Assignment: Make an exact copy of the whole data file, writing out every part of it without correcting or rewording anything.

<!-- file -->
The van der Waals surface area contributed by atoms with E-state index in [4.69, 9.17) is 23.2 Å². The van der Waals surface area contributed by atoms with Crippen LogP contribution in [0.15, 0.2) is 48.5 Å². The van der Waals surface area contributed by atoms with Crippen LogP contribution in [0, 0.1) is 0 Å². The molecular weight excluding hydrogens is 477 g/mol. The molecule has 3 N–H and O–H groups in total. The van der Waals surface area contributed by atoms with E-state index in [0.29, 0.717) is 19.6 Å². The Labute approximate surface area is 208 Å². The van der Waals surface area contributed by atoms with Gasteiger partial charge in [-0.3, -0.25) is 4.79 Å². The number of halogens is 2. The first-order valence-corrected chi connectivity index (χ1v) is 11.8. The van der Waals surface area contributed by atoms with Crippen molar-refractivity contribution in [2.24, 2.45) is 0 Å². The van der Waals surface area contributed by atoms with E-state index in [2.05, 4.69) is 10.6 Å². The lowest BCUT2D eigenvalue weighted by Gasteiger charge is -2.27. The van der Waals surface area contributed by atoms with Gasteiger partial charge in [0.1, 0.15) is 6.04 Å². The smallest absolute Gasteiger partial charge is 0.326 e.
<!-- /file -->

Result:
The van der Waals surface area contributed by atoms with E-state index in [4.69, 9.17) is 23.2 Å². The van der Waals surface area contributed by atoms with Crippen LogP contribution in [0.15, 0.2) is 48.5 Å². The van der Waals surface area contributed by atoms with Crippen LogP contribution in [0, 0.1) is 0 Å². The molecular weight excluding hydrogens is 477 g/mol. The molecule has 3 N–H and O–H groups in total. The van der Waals surface area contributed by atoms with E-state index in [0.29, 0.717) is 19.6 Å². The Labute approximate surface area is 208 Å². The van der Waals surface area contributed by atoms with Gasteiger partial charge in [-0.3, -0.25) is 4.79 Å². The number of halogens is 2. The first-order valence-corrected chi connectivity index (χ1v) is 11.8. The van der Waals surface area contributed by atoms with Crippen molar-refractivity contribution in [2.24, 2.45) is 0 Å². The van der Waals surface area contributed by atoms with E-state index in [2.05, 4.69) is 10.6 Å². The lowest BCUT2D eigenvalue weighted by Gasteiger charge is -2.27. The van der Waals surface area contributed by atoms with Gasteiger partial charge in [0.1, 0.15) is 6.04 Å². The smallest absolute Gasteiger partial charge is 0.326 e.